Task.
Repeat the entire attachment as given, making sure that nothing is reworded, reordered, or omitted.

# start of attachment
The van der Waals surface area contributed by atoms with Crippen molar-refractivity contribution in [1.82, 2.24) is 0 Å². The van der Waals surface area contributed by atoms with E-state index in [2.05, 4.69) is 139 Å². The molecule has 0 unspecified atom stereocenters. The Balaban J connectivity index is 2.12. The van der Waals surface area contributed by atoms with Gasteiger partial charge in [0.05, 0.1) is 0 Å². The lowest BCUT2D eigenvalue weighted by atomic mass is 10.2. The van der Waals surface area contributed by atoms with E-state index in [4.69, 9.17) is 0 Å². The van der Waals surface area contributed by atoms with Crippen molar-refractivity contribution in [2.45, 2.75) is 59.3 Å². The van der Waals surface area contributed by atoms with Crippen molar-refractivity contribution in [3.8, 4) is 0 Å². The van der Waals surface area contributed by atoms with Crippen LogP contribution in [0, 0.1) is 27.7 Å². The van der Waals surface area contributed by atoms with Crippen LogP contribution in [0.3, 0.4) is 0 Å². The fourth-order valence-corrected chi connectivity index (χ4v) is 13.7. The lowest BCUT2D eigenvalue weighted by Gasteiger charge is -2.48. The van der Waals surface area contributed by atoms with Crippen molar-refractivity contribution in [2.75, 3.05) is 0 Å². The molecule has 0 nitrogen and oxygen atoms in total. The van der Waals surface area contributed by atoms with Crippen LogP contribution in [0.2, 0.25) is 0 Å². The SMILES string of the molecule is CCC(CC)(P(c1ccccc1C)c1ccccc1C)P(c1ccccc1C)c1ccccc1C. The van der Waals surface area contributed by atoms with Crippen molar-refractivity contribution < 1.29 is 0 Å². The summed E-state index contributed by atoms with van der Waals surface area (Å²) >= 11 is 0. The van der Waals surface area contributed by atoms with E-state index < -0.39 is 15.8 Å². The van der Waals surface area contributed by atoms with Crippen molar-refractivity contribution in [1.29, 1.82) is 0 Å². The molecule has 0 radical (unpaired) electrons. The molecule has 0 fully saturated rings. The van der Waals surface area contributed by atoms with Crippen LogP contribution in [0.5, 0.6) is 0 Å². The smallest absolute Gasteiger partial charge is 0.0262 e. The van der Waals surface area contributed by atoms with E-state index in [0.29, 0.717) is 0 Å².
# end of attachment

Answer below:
The van der Waals surface area contributed by atoms with Crippen molar-refractivity contribution in [1.82, 2.24) is 0 Å². The van der Waals surface area contributed by atoms with E-state index in [2.05, 4.69) is 139 Å². The molecule has 0 unspecified atom stereocenters. The Balaban J connectivity index is 2.12. The van der Waals surface area contributed by atoms with Gasteiger partial charge in [0.05, 0.1) is 0 Å². The lowest BCUT2D eigenvalue weighted by atomic mass is 10.2. The van der Waals surface area contributed by atoms with E-state index in [4.69, 9.17) is 0 Å². The van der Waals surface area contributed by atoms with Crippen molar-refractivity contribution in [2.45, 2.75) is 59.3 Å². The van der Waals surface area contributed by atoms with Crippen molar-refractivity contribution in [3.8, 4) is 0 Å². The van der Waals surface area contributed by atoms with Crippen LogP contribution in [0, 0.1) is 27.7 Å². The van der Waals surface area contributed by atoms with Crippen LogP contribution in [0.3, 0.4) is 0 Å². The fourth-order valence-corrected chi connectivity index (χ4v) is 13.7. The lowest BCUT2D eigenvalue weighted by Gasteiger charge is -2.48. The van der Waals surface area contributed by atoms with Crippen molar-refractivity contribution in [2.75, 3.05) is 0 Å². The molecule has 0 nitrogen and oxygen atoms in total. The van der Waals surface area contributed by atoms with Crippen LogP contribution in [0.2, 0.25) is 0 Å². The SMILES string of the molecule is CCC(CC)(P(c1ccccc1C)c1ccccc1C)P(c1ccccc1C)c1ccccc1C. The van der Waals surface area contributed by atoms with Crippen molar-refractivity contribution < 1.29 is 0 Å². The summed E-state index contributed by atoms with van der Waals surface area (Å²) >= 11 is 0. The van der Waals surface area contributed by atoms with E-state index < -0.39 is 15.8 Å². The van der Waals surface area contributed by atoms with Crippen molar-refractivity contribution in [1.29, 1.82) is 0 Å². The molecule has 0 radical (unpaired) electrons. The molecule has 0 fully saturated rings. The van der Waals surface area contributed by atoms with Crippen LogP contribution in [0.5, 0.6) is 0 Å². The smallest absolute Gasteiger partial charge is 0.0262 e. The van der Waals surface area contributed by atoms with E-state index in [0.29, 0.717) is 0 Å².